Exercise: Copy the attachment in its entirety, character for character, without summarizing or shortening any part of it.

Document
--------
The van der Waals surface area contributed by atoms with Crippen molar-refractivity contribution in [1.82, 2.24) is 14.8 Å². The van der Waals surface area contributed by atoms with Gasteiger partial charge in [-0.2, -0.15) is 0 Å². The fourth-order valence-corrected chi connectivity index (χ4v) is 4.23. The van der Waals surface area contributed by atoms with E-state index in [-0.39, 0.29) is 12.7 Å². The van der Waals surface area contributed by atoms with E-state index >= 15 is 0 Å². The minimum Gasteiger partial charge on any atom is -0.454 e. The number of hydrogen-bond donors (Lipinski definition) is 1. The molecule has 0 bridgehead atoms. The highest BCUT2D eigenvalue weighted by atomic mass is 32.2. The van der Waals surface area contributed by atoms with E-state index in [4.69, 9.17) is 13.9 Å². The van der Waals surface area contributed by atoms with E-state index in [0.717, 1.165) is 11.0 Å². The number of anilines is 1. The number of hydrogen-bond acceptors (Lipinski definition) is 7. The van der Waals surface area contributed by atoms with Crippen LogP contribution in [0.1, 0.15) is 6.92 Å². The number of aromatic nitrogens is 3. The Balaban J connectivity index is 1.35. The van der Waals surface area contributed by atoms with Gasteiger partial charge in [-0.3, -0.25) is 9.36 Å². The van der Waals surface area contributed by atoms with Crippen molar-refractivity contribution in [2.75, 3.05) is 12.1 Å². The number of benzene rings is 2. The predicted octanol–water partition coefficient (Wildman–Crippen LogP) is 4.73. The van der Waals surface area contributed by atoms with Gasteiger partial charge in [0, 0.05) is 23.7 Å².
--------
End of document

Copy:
The van der Waals surface area contributed by atoms with Crippen molar-refractivity contribution in [1.82, 2.24) is 14.8 Å². The van der Waals surface area contributed by atoms with Gasteiger partial charge in [-0.2, -0.15) is 0 Å². The fourth-order valence-corrected chi connectivity index (χ4v) is 4.23. The van der Waals surface area contributed by atoms with E-state index in [-0.39, 0.29) is 12.7 Å². The van der Waals surface area contributed by atoms with E-state index >= 15 is 0 Å². The minimum Gasteiger partial charge on any atom is -0.454 e. The number of hydrogen-bond donors (Lipinski definition) is 1. The molecule has 0 bridgehead atoms. The highest BCUT2D eigenvalue weighted by atomic mass is 32.2. The van der Waals surface area contributed by atoms with E-state index in [4.69, 9.17) is 13.9 Å². The van der Waals surface area contributed by atoms with E-state index in [0.717, 1.165) is 11.0 Å². The number of anilines is 1. The number of hydrogen-bond acceptors (Lipinski definition) is 7. The van der Waals surface area contributed by atoms with Crippen LogP contribution in [0.1, 0.15) is 6.92 Å². The number of aromatic nitrogens is 3. The Balaban J connectivity index is 1.35. The van der Waals surface area contributed by atoms with Gasteiger partial charge in [-0.3, -0.25) is 9.36 Å². The van der Waals surface area contributed by atoms with Crippen molar-refractivity contribution in [2.75, 3.05) is 12.1 Å². The number of benzene rings is 2. The predicted octanol–water partition coefficient (Wildman–Crippen LogP) is 4.73. The van der Waals surface area contributed by atoms with Gasteiger partial charge in [0, 0.05) is 23.7 Å².